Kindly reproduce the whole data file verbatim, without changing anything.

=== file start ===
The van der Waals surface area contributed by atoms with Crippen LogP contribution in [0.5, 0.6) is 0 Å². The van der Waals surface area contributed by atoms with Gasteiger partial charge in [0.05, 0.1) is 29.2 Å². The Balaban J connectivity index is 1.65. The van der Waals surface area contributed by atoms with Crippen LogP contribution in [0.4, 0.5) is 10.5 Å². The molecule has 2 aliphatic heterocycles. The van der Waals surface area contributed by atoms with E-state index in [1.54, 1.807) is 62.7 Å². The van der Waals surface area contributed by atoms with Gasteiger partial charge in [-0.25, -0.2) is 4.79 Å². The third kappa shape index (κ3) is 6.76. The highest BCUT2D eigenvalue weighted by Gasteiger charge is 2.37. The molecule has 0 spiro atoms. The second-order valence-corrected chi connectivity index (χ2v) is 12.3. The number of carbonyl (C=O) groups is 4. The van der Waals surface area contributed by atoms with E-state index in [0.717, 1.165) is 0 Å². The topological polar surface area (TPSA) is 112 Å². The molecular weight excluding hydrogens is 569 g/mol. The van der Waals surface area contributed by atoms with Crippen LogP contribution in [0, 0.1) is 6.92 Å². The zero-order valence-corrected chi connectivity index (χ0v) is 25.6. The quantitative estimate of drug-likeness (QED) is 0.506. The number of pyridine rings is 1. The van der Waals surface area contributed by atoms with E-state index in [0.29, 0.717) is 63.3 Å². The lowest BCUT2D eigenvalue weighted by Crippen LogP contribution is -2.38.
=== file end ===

The van der Waals surface area contributed by atoms with Crippen LogP contribution in [0.5, 0.6) is 0 Å². The van der Waals surface area contributed by atoms with Gasteiger partial charge in [0.05, 0.1) is 29.2 Å². The Balaban J connectivity index is 1.65. The van der Waals surface area contributed by atoms with Crippen LogP contribution in [0.4, 0.5) is 10.5 Å². The molecule has 2 aliphatic heterocycles. The van der Waals surface area contributed by atoms with E-state index in [1.54, 1.807) is 62.7 Å². The van der Waals surface area contributed by atoms with Gasteiger partial charge in [-0.25, -0.2) is 4.79 Å². The third kappa shape index (κ3) is 6.76. The highest BCUT2D eigenvalue weighted by Gasteiger charge is 2.37. The molecule has 0 spiro atoms. The second-order valence-corrected chi connectivity index (χ2v) is 12.3. The number of carbonyl (C=O) groups is 4. The van der Waals surface area contributed by atoms with E-state index in [0.717, 1.165) is 0 Å². The topological polar surface area (TPSA) is 112 Å². The molecular weight excluding hydrogens is 569 g/mol. The van der Waals surface area contributed by atoms with Crippen LogP contribution in [0, 0.1) is 6.92 Å². The zero-order valence-corrected chi connectivity index (χ0v) is 25.6. The quantitative estimate of drug-likeness (QED) is 0.506. The number of pyridine rings is 1. The van der Waals surface area contributed by atoms with E-state index in [0.29, 0.717) is 63.3 Å². The lowest BCUT2D eigenvalue weighted by Crippen LogP contribution is -2.38.